In the morning when I rise, give me Jesus. When I am alone, give me Jesus. When I come to die, give me Jesus.
Continuing with Mark 12, today I’m reading verses 18-27:
And Sadducees came to him, who say that there is no resurrection. And they asked him a question, saying, “Teacher, Moses wrote for us that if a man’s brother dies and leaves a wife, but leaves no child, the man must take the widow and raise up offspring for his brother. There were seven brothers; the first took a wife, and when he died left no offspring. And the second took her, and died, leaving no offspring. And the third likewise. And the seven left no offspring. Last of all the woman also died. In the resurrection, when they rise again, whose wife will she be? For the seven had her as wife.” Jesus said to them, “Is this not the reason you are wrong, because you know neither the Scriptures nor the power of God? For when they rise from the dead, they neither marry nor are given in marriage, but are like angels in heaven. And as for the dead being raised, have you not read in the book of Moses, in the passage about the bush, how God spoke to him, saying, ‘I am the God of Abraham, and the God of Isaac, and the God of Jacob’? He is not God of the dead, but of the living. You are quite wrong.”
This passage is one that I have read several times in my life, and the focus is always on the content of the conversation between the Sadducees and Jesus. I’ve heard people refer to this passage and then discuss how it instructs us on heaven and the nature of marriage. We refer to this passage in order to draw conclusions about how these relationships will look in the new heaven and the new earth. But today, as I consider this passage, my focus is on what Jesus said to them, which is applicable also to me today: Do I know the scriptures and the power of God?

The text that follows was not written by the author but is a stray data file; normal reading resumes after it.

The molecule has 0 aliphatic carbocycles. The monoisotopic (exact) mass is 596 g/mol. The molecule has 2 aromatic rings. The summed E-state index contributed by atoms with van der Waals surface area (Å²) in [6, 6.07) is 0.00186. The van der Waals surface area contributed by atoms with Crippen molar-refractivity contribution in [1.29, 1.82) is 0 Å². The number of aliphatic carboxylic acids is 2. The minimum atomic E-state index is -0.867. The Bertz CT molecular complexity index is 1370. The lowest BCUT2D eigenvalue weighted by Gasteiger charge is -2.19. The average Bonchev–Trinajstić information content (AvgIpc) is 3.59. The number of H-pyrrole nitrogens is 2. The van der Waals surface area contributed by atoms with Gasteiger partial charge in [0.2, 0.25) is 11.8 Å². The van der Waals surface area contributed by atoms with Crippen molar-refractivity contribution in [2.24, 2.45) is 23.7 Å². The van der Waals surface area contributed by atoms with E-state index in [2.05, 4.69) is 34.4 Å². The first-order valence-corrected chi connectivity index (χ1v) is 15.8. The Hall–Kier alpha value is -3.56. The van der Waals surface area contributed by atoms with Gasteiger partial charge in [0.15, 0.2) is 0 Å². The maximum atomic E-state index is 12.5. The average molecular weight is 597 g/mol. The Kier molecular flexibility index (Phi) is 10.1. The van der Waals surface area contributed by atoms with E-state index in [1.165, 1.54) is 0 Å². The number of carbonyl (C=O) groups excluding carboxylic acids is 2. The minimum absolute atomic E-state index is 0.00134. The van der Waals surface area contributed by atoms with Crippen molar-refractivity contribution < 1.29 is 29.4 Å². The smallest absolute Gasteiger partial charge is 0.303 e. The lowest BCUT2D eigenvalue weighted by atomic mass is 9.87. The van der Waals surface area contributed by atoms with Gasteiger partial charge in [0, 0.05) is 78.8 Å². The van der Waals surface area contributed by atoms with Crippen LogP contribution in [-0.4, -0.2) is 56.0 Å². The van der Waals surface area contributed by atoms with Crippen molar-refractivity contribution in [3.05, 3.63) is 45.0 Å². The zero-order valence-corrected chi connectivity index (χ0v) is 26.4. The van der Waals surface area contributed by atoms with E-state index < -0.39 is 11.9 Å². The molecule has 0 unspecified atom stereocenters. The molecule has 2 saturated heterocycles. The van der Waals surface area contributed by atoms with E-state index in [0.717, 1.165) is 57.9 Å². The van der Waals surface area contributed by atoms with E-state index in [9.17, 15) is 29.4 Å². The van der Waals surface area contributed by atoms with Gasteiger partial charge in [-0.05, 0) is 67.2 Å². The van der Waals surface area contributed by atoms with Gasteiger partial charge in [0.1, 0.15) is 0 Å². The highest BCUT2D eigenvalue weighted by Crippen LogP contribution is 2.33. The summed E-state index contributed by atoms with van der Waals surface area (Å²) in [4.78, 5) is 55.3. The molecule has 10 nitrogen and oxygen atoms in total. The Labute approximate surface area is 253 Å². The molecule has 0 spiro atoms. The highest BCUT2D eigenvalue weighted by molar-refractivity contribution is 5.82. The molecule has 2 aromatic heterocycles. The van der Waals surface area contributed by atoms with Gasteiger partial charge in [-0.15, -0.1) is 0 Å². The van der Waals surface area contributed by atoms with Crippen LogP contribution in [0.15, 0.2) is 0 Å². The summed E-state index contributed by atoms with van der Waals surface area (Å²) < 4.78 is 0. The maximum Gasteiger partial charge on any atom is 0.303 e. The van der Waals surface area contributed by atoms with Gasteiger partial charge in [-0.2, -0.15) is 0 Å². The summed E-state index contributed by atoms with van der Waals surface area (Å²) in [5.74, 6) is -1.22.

That seems to be the bigger issue—the bigger concern. These guys are coming at him with something akin to a riddle or a word problem, but Jesus doesn’t bite. Knowing that they are not on a genuine search for truth, but rather on a mission to trip him up, he instead addresses a bigger, more weighty question. Jesus is pointing these men back to not only the study of scripture, but to the ongoing, relational knowledge of God. And this knowledge requires not just study, but also faith. It requires time and communion and meditation and contemplation. It requires humility. And it is only out of this knowledge of scripture and the power of God that we can even begin to address these other big questions, like, “What happens after we die?”
Sometimes we seek answers to the secondary questions without acknowledging that the only way to really know the answers to the questions is by illumined study of scripture and humble communion with God. As usual, Jesus is not really talking about what he seems to be talking about—he’s talking about walking with God, informed by God’s word, and illumined by God’s spirit.